May 7, 2012
Requiring Skills for Admission to the California Bar: Two high profile law deans not happy about that prospect
In State bar wants to call the tune: California weighs law schools skills mandate, NJL's Karen Sloan reported that the State Bar of California plans to examine whether some level of skill training will be required before being admitted to practice in California. Options include an "internship or mentorship program; a set number of skills-training hours; or a year-long course for 3Ls that covers real-world lawyering skills," according to Sloan. New York state has already taken the matter of attempting to admit "practice ready" attorneys. "The New York Courts are about to do something that will affect how law schools prepare their students for practice," wrote LLB's Mark Giangrande in NY Court of Appeals To Require 50 Hours of Pro Bono Service For Bar Takers.
In California, two high profile deans, Stanford Law's Larry Kramer and UC-Irvine's Erwin Chemerinsky, aren't happy if any such skill requirement requires changes to their curriculum. Quoting from Sloan's article:
My personal judgment is that we don't need this right now," said Stanford Law School Dean Larry Kramer, noting that many law schools have been moving to add clinics and other skills-based courses. "I think they're being a little too quick without recognizing what's already going on."
"I have very mixed feelings," [Chemerinsky] said. "On the one hand, I stringently support skills training in law school. On the other hand, I don't like the idea of the state bar saying, 'This is what you should be teaching.'…Law schools should decide what they teach. Not the bar."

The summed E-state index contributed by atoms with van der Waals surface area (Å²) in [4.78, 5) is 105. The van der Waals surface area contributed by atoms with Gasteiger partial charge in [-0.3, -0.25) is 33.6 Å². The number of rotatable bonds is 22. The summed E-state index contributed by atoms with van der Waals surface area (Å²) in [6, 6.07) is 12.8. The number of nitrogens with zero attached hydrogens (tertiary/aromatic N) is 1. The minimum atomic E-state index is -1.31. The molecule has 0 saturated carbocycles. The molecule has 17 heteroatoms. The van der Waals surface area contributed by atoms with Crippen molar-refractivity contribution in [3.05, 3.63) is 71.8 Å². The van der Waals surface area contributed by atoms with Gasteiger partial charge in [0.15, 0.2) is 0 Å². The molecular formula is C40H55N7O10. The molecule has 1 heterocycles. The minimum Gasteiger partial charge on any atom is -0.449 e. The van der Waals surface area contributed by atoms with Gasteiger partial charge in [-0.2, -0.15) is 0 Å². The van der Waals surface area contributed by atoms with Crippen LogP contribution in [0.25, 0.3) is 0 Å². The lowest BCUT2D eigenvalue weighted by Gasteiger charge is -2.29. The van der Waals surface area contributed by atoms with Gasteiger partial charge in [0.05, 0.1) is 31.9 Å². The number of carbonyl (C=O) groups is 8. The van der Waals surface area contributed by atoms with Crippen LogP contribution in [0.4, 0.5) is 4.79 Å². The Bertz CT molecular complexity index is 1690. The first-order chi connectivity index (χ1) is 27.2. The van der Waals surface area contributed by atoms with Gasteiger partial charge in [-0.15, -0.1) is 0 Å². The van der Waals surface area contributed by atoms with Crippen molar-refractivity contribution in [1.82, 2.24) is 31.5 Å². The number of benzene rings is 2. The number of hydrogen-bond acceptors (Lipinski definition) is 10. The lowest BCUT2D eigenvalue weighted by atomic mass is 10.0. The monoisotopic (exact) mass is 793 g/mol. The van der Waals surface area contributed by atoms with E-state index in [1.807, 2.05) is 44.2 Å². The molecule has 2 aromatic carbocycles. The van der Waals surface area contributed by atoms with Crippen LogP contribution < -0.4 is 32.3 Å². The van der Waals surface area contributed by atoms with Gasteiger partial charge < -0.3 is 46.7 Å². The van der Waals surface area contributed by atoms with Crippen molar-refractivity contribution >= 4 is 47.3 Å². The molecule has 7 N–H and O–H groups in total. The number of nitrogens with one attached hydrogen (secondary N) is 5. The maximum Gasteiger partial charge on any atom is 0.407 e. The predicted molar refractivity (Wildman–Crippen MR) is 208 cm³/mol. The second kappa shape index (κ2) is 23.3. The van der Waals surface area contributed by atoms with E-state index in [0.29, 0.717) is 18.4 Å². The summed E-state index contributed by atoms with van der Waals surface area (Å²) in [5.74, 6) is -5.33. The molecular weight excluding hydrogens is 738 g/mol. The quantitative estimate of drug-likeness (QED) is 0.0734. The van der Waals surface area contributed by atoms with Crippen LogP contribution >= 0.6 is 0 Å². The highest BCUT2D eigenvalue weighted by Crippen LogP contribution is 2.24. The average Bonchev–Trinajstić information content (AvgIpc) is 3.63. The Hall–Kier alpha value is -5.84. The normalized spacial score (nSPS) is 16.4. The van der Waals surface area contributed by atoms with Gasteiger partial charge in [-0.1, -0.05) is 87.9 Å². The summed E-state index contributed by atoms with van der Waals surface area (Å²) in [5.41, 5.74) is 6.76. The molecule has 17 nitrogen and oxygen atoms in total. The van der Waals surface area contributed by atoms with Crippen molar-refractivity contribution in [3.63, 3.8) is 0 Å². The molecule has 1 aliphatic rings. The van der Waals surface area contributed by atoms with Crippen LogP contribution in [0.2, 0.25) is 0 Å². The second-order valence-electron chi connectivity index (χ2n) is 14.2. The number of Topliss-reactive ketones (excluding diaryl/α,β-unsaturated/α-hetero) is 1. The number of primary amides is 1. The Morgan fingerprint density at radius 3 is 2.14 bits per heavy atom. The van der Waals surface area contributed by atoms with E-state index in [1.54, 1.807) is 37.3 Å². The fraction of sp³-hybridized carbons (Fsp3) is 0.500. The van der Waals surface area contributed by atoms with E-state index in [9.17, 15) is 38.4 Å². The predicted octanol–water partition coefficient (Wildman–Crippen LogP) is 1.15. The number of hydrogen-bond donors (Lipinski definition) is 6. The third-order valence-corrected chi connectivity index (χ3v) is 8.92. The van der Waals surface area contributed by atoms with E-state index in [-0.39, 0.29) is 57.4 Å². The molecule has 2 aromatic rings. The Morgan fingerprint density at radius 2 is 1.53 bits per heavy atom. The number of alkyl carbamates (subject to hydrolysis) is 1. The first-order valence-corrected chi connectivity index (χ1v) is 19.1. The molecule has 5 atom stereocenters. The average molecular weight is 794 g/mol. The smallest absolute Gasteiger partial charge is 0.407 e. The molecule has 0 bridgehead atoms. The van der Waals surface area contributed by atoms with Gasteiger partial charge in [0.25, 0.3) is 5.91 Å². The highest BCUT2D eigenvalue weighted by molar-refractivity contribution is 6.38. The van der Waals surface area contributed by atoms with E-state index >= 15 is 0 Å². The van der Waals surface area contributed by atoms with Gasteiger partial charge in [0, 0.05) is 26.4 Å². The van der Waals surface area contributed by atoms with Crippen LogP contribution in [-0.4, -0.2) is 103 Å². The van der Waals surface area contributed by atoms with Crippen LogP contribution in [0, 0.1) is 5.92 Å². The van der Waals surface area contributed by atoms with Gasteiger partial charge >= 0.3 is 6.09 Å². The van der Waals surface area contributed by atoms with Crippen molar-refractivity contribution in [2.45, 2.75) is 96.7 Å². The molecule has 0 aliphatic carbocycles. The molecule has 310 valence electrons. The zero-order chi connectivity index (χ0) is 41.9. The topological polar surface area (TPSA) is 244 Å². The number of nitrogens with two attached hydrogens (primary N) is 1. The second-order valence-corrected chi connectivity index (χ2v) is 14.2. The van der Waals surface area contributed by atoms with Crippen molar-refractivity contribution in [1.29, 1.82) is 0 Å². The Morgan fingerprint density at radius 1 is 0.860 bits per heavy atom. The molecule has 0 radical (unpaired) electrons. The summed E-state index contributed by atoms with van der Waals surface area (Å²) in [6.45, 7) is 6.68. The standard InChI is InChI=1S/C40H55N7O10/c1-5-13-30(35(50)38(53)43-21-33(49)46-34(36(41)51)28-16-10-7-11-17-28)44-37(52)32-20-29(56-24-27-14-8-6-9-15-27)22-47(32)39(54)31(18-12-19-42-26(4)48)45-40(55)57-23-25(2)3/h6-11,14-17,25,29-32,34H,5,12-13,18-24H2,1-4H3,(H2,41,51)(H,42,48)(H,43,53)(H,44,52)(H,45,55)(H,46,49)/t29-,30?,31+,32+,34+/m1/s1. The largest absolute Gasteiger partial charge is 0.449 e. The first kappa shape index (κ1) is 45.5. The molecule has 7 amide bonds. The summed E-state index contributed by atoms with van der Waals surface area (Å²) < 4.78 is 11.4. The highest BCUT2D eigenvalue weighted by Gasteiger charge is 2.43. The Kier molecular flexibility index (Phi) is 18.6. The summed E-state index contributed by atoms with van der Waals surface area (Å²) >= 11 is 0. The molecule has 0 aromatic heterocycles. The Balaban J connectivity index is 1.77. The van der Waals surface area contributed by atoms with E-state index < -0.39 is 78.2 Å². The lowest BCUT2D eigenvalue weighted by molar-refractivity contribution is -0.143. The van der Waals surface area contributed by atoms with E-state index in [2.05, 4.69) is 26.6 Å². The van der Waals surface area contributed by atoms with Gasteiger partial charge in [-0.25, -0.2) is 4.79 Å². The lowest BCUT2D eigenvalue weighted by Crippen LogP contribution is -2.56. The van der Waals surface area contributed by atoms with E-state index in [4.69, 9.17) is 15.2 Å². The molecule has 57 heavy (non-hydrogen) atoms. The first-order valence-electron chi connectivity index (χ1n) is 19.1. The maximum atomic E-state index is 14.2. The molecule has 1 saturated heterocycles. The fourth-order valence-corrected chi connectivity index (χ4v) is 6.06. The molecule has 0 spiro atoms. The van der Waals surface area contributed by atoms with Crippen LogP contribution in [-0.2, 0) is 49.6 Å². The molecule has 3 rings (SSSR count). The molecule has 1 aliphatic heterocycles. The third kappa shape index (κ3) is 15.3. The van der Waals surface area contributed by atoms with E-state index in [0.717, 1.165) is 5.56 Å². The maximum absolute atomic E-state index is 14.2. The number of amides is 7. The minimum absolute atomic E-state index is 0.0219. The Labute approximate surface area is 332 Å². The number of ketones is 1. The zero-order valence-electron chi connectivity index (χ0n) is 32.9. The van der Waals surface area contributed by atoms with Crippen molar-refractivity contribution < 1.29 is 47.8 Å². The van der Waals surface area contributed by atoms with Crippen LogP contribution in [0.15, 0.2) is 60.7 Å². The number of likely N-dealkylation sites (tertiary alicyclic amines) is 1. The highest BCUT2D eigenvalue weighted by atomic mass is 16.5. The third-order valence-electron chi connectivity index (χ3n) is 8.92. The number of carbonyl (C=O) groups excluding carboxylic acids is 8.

Law schools do decide what to teach, "not the Bar". Imagine the chorus of pushing-back California law school deans singing "this will raise tuition because we will have to hire more legal skills profs since most of our regular faculty members don't know a thing above teaching students how to practice law" if revised State Bar requirements were to produce anything remotely resembling a full 3L year long skills course to prepare students to practice law in California.
"This is not a new issue," said State Bar of California Executive Director Joseph Dunn. "The debate about practical skills training has been long-standing within legal academia. But because of their paralysis, in the last few years the debate has started to seep into the regulatory bodies at the state level that govern the admission to the practice of law."
The state bar lacks authority to mandate law school curricula, Dunn noted, but schools in California would have little choice but to adjust should the bar go in that direction. Dunn predicted that law schools will push back, as they have in previous years when bar regulators have taken up the training issue.
Call me cynical but would Moot Court, Clinics, and Legal Research & Writing be pushed to the 3L curriculum by some California law schools? (NB: I'm not implying that Stanford or UC-Irving would; UC-Irving, for example, has been addressing this matter since it opened its doors.) Hell, the case can be made that those courses should be required in the third year in the first place. At least then law school students could apply their 1L and 2L understanding of legal doctrines to something remotely similar to real world lawyering.
The case can also be made that California law school grads would have a competitive advantage over out-of-state grads for landing in-state employment -- at least until other states require comparable skills training. The paralysis Dunn refers to certainly is not isolated to California law schools. Wait 'n see. The California Bar's Task Force on Admissions Regulation Reform is scheduled to issue its recommendations in December 2013. [JH]